Elements in common with “Lord of the Flies”:

  • The examination of control, power, and freedom.
  • The bleak view of human nature under totalitarian rule.
  • Themes of rebellion and the human spirit.


15. “The Passage” by Justin Cronin

A government experiment gone wrong turns many into vampire-like creatures, and the survivors must adapt to a new world.

Elements in common with “Lord of the Flies”:

  • Survival in a post-apocalyptic world.
  • The reformation of society and the concept of family.
  • The resilience of human nature amidst terror.


16. “Brave New World” by Aldous Huxley


A future society, engineered for happiness and harmony, reveals the cost of maintaining such a meticulously designed utopia.

Elements in common with “Lord of the Flies”:

  • Dystopian perspective on a “perfect” society.
  • The individual’s fight against societal norms.
  • Themes of control, free will, and the human condition.


17. “The Stand” by Stephen King

After a plague devastates humanity, the survivors are drawn into a final battle between good and evil.

Elements in common with “Lord of the Flies”:

  • The struggle for survival in a world undone by disaster.
  • The emergence of new societal structures in the aftermath.
  • The inherent fight between good and evil within humanity.


18. “The Handmaid’s Tale” by Margaret Atwood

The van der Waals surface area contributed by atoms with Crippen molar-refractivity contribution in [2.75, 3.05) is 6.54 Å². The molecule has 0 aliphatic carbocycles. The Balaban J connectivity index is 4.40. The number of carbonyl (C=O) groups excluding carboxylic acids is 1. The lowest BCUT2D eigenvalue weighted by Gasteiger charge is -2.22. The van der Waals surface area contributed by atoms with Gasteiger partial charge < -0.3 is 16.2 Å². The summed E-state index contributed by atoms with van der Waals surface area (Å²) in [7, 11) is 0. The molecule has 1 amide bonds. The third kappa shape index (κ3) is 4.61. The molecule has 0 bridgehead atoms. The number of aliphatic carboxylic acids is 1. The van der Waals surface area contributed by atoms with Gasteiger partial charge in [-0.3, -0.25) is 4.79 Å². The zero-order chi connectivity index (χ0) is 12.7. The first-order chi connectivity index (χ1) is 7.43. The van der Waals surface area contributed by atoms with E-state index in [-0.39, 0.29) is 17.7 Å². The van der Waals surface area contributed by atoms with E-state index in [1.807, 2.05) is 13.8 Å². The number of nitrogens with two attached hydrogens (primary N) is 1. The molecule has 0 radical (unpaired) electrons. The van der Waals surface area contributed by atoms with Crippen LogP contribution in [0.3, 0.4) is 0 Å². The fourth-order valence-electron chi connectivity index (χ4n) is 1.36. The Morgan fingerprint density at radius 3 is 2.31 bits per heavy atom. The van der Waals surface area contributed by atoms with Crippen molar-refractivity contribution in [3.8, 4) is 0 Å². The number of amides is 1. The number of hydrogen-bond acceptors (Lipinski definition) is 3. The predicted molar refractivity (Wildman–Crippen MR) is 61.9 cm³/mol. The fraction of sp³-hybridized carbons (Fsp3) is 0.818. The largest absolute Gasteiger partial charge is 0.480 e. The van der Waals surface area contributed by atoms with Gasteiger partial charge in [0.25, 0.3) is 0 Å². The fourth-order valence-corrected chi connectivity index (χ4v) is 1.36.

In a dystopian future, women are subjugated and controlled in a theocratic society, exploring themes of power, gender, and resistance.

Elements in common with “Lord of the Flies”:

  • A society built on control and oppression.
  • The rebellion against restrictive roles.
  • Examination of power dynamics and survival.


19. “Life As We Knew It” by Susan Beth Pfeffer

Through diary entries, a teenage girl narrates her family’s survival after a catastrophic event alters the Earth’s climate.

Elements in common with “Lord of the Flies”:

  • The day-to-day struggle for survival in a changed world.
  • The dynamics of family and society when pushed to the brink.
  • The resilience and adaptability of human nature.


20. “Never Let Me Go” by Kazuo Ishiguro

Students at a secluded boarding school slowly discover the chilling truth behind their existence and the world outside.

Elements in common with “Lord of the Flies”:

  • Themes of innocence and the loss thereof.
  • The questioning of humanity and ethics.
  • Societal norms and the individual’s place within it.

In conclusion, each of these compelling narratives, while differing in setting and plot, shares the profound exploration into the depths of human nature, survival, and the structures of society that “Lord of the Flies” masterfully presents. Whether you seek a dystopian vision, a survival epic, or a philosophical tale of civilization versus savagery, this list offers a myriad of journeys reflecting the complex, often dark, facets of humanity.

Embark on these adventures, and continue to ponder the enduring questions about our nature and the societies we inhabit. Happy reading!